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Tooth Extraction PDF Print E-mail

Extraction (dental)

Surgical extraction of an impacted molar. NIDCR.
Surgical extraction of an impacted molar. NIDCR.

A dental extraction is the removal of a tooth from the mouth. Extractions are performed for a wide variety of reasons. Tooth decay that has destroyed enough tooth structure to prevent restoration is the most frequent indication for extraction of teeth. Extractions of impacted or problematic wisdom teeth are routinely performed, as are extractions of some permanent teeth to make space for orthodontic treatment.

Contents

  • 1 History
  • 2 Reasons for tooth extraction
  • 3 Types of extraction
  • 4 Complications
  • 5 See also
  • 6 External links

 

History

Historically, dental extractions have been used to treat a variety of illnesses, as well as a method of torture to obtain forced confessions. Before the discovery of antibiotics, chronic tooth infections were often linked to a variety of health problems, and therefore removal of a diseased tooth was a common treatment for various medical conditions. Instruments used for dental extractions date back several centuries. In the 14th century, Guy de Chauliac invented the dental pelican, which was used through the late 18th century. The pelican was replaced by the dental key which, in turn, was replaced by modern forceps in the 20th century. As dental extractions can vary tremendously in difficulty, depending on the patient and the tooth, a wide variety of instruments exist to address specific situations.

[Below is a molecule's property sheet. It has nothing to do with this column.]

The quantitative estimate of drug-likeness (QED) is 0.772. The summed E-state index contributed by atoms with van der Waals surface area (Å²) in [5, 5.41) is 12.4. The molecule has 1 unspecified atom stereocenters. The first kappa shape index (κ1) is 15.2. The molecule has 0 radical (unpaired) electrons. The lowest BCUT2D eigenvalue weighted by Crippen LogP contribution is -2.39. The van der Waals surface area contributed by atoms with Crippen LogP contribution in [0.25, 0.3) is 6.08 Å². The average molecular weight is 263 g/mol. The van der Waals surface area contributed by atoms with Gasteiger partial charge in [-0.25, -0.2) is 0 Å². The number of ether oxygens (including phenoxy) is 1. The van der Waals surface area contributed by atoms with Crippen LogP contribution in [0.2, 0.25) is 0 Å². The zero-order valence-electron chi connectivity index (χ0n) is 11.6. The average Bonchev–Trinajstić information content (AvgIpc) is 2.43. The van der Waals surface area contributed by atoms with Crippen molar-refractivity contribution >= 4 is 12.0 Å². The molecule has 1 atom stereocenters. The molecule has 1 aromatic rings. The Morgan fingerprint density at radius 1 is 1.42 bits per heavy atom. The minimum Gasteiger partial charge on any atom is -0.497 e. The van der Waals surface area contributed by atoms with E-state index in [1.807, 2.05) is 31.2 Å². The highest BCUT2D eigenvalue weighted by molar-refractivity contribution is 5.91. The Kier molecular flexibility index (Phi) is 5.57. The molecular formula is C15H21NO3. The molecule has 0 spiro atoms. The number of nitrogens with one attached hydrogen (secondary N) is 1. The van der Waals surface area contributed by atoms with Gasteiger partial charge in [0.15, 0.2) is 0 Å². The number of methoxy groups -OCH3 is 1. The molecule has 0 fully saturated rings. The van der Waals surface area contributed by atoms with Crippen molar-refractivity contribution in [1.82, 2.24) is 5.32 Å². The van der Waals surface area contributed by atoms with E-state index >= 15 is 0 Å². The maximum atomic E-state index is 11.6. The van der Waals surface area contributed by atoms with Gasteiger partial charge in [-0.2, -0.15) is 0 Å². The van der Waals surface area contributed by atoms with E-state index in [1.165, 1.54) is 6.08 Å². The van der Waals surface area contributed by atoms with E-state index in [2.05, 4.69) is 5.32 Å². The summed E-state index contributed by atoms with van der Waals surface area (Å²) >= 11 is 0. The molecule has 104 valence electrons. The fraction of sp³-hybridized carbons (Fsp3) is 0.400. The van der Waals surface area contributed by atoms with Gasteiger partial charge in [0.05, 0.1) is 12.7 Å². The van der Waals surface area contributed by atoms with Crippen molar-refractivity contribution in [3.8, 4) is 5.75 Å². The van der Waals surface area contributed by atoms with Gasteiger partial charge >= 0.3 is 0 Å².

Reasons for tooth extraction

The most common reason for extracting a tooth is tooth damage such as breakage or fracture. Some other possible reasons for tooth extraction are as follows:

  • Extra teeth which are blocking other teeth from coming in.
  • Severe gum disease which may affect the supporting tissues and bone structures of teeth.
  • Severe tooth decay or infection.
  • In preparation for orthodontic treatment (braces)
  • Insufficient space for wisdom teeth (impacted wisdom teeth).
  • Receiving radiation to the head and neck may require extraction of teeth in the field of radiation.

 

Types of extraction

An extracted 3rd molar that was horizontally impacted.
An extracted 3rd molar that was horizontally impacted.

Extractions are often categorized as "simple" or "surgical". Simple extractions are performed on teeth that are visible in the mouth, usually under local anaesthetic, and require only the use of instruments to elevate and/or grasp the visible portion of the tooth. Typically the tooth is lifted using an elevator, and subsequently using dental forceps, rocked back and forth until the periodontal ligament has been sufficiently broken and the supporting alveolar bone has been adequately widened to make the tooth loose enough to remove. Surgical extractions involve the removal of teeth that cannot be easily accessed, either because they have broken under the gum line or because they have not erupted fully. In a surgical extraction the doctor may elevate the soft tissues covering the tooth and bone and may also remove some of the overlying and/or surrounding bone tissue with a drill or osteotome. Frequently, the tooth may be split into multiple pieces to facilitate its removal.

2 extracted teethfrom a 14 year old boy, compared against a £1 coin.
2 extracted teethfrom a 14 year old boy, compared against a £1 coin.

 

Complications

  1. Infection: although rare, it does occur on occasion. The dentist may opt to prescribe antibiotics pre- and/or post-operatively if he/she determines the patient to be at risk.
  2. Prolonged bleeding: The dentist has a variety of means at his/her disposal to address bleeding, however, it is important to note that small amounts of blood mixed in the saliva after extractions are normal--even up to 48 hours after extraction.